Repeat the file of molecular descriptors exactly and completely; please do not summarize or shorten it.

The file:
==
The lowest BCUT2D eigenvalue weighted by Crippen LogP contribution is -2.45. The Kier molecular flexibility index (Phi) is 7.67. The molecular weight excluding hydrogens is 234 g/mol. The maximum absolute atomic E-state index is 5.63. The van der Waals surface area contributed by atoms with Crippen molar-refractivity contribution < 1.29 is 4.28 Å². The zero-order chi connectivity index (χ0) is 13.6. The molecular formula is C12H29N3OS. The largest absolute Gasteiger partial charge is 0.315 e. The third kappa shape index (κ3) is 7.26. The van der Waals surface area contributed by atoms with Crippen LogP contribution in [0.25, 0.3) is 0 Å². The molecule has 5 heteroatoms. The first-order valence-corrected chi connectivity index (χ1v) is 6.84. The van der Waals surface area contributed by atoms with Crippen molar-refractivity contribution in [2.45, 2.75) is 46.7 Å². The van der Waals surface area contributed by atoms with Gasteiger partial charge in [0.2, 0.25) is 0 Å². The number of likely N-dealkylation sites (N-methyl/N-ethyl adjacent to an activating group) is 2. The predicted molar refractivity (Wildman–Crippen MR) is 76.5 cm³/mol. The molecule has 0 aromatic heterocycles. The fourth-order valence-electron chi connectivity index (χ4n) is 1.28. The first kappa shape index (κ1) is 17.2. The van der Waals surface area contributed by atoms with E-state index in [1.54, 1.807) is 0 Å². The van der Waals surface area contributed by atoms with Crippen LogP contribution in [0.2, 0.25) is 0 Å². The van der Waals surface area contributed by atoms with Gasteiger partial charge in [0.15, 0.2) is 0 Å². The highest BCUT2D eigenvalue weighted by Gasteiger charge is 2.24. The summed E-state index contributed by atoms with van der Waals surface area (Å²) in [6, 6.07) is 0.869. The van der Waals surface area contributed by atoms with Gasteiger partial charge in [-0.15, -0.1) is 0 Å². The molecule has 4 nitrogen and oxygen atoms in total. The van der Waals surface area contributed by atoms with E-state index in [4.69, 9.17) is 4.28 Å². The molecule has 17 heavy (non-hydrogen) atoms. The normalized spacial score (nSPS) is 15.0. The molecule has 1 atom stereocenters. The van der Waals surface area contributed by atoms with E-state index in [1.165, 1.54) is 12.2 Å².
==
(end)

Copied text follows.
The lowest BCUT2D eigenvalue weighted by Crippen LogP contribution is -2.45. The Kier molecular flexibility index (Phi) is 7.67. The molecular weight excluding hydrogens is 234 g/mol. The maximum absolute atomic E-state index is 5.63. The van der Waals surface area contributed by atoms with Crippen molar-refractivity contribution < 1.29 is 4.28 Å². The zero-order chi connectivity index (χ0) is 13.6. The molecular formula is C12H29N3OS. The largest absolute Gasteiger partial charge is 0.315 e. The third kappa shape index (κ3) is 7.26. The van der Waals surface area contributed by atoms with Crippen LogP contribution in [0.25, 0.3) is 0 Å². The molecule has 5 heteroatoms. The first-order valence-corrected chi connectivity index (χ1v) is 6.84. The van der Waals surface area contributed by atoms with Crippen molar-refractivity contribution in [2.45, 2.75) is 46.7 Å². The van der Waals surface area contributed by atoms with Gasteiger partial charge in [0.2, 0.25) is 0 Å². The number of likely N-dealkylation sites (N-methyl/N-ethyl adjacent to an activating group) is 2. The predicted molar refractivity (Wildman–Crippen MR) is 76.5 cm³/mol. The molecule has 0 aromatic heterocycles. The fourth-order valence-electron chi connectivity index (χ4n) is 1.28. The first kappa shape index (κ1) is 17.2. The van der Waals surface area contributed by atoms with E-state index in [1.54, 1.807) is 0 Å². The van der Waals surface area contributed by atoms with Crippen LogP contribution in [0.2, 0.25) is 0 Å². The van der Waals surface area contributed by atoms with Gasteiger partial charge in [0.15, 0.2) is 0 Å². The highest BCUT2D eigenvalue weighted by Gasteiger charge is 2.24. The summed E-state index contributed by atoms with van der Waals surface area (Å²) in [6, 6.07) is 0.869. The van der Waals surface area contributed by atoms with Gasteiger partial charge in [-0.15, -0.1) is 0 Å². The molecule has 4 nitrogen and oxygen atoms in total. The van der Waals surface area contributed by atoms with E-state index in [4.69, 9.17) is 4.28 Å². The molecule has 17 heavy (non-hydrogen) atoms. The normalized spacial score (nSPS) is 15.0. The molecule has 1 atom stereocenters. The van der Waals surface area contributed by atoms with E-state index in [1.165, 1.54) is 12.2 Å².